General Electric out of Dow Jones, Exxon Mobil is the oldest now

The US stock market loses its century old component

General Electric has lost much of its sheen in the world. That is reflected quite amply in the way its shares have been trading for almost a year.

Over the last year, G.E.’s shares have fallen 55 percent, compared with a 15 percent gain for the Dow. The low price of G.E. shares means the company has a weight in the index of less than one-half of one percentage point.

G.E., which closed Tuesday at $12.95, has the lowest share price of any of the index’s 30 components.
So, the last original component of the US share market Dow Jones has been struck out of the list. That’s a development, that has taken many by surprise.

After all, GE has been a Dow component for almost a century. S. & P. Dow Jones Indices — which owns the Dow — suggested that the slide in G.E.’s stock price contributed to the decision to remove the company from the index
The decision is a fresh blow to General Electric, which has stumbled badly in recent years.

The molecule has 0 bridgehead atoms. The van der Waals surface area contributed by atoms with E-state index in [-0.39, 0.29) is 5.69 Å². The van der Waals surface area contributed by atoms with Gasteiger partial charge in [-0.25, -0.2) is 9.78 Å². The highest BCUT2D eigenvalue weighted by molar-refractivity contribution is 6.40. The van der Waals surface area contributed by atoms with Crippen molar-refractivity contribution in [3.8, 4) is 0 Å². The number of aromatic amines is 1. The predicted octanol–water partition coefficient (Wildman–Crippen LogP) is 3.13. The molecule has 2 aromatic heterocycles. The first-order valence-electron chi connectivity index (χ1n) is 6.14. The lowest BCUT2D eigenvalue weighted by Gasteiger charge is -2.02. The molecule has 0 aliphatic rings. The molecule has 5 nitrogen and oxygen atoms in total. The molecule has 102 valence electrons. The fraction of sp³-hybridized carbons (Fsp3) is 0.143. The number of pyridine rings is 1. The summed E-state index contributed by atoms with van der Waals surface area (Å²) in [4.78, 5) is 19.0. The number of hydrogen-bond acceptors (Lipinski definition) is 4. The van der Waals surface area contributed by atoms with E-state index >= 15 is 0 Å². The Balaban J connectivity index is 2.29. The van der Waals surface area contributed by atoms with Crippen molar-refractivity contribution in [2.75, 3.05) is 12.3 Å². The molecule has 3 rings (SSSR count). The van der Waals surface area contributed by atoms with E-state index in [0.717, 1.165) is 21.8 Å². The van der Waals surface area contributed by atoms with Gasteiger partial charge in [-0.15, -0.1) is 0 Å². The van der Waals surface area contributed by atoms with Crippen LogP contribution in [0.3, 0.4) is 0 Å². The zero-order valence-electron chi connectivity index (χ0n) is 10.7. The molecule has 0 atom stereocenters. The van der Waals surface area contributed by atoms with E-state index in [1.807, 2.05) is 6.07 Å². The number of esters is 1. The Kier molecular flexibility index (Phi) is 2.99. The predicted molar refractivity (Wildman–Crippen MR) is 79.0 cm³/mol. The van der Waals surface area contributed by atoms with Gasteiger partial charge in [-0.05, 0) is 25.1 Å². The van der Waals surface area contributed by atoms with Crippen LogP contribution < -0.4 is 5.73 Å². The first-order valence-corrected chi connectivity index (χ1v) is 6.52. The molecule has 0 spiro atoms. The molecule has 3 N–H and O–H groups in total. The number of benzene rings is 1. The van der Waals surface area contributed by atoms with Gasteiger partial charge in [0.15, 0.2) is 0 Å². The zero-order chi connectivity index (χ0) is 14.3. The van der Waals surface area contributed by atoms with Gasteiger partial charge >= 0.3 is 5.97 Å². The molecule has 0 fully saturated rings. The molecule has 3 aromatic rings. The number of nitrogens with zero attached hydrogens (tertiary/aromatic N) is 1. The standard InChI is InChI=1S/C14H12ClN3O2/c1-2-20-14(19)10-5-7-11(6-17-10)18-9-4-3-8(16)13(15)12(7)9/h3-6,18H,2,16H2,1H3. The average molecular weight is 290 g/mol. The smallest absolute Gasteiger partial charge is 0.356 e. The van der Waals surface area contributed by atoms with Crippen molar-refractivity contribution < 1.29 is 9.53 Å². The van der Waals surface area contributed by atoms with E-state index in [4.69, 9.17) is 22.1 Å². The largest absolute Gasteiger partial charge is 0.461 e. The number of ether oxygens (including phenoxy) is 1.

Last fall, John L. Flannery, the company’s new chief executive, warned that the power-generation unit was reeling. G.E. cut its dividend for only the second time since the Great Depression.

In January, G.E. surprised investors by taking a big charge and setting aside $15 billion over seven years to pay for obligations held by GE Capital, the company’s financial services unit, mainly on long-term care insurance policies.

p<> The move also is freighted with economic symbolism. With the inclusion of Walgreens Boots, the index will be more representative of the consumer and health care sectors of the U.S. economy.

Walgreens Boots Alliance’s share price is higher, and it is expected to contribute more meaningfully to the index.

After G.E.’s departure from the index, the company with the longest presence in the Dow will be Exxon Mobil, whose corporate predecessor, Standard Oil of New Jersey, joined the Dow in 1928.

G.E. was the modern-day equivalent of a technology stock, and the Dow itself was geared heavily toward the growth industries of the day such as railroads.

In the 120 years that followed, the company was often at the center of American capitalism. And as recently as the 1990s. G.E. was at times the most-valuable American company by market value.

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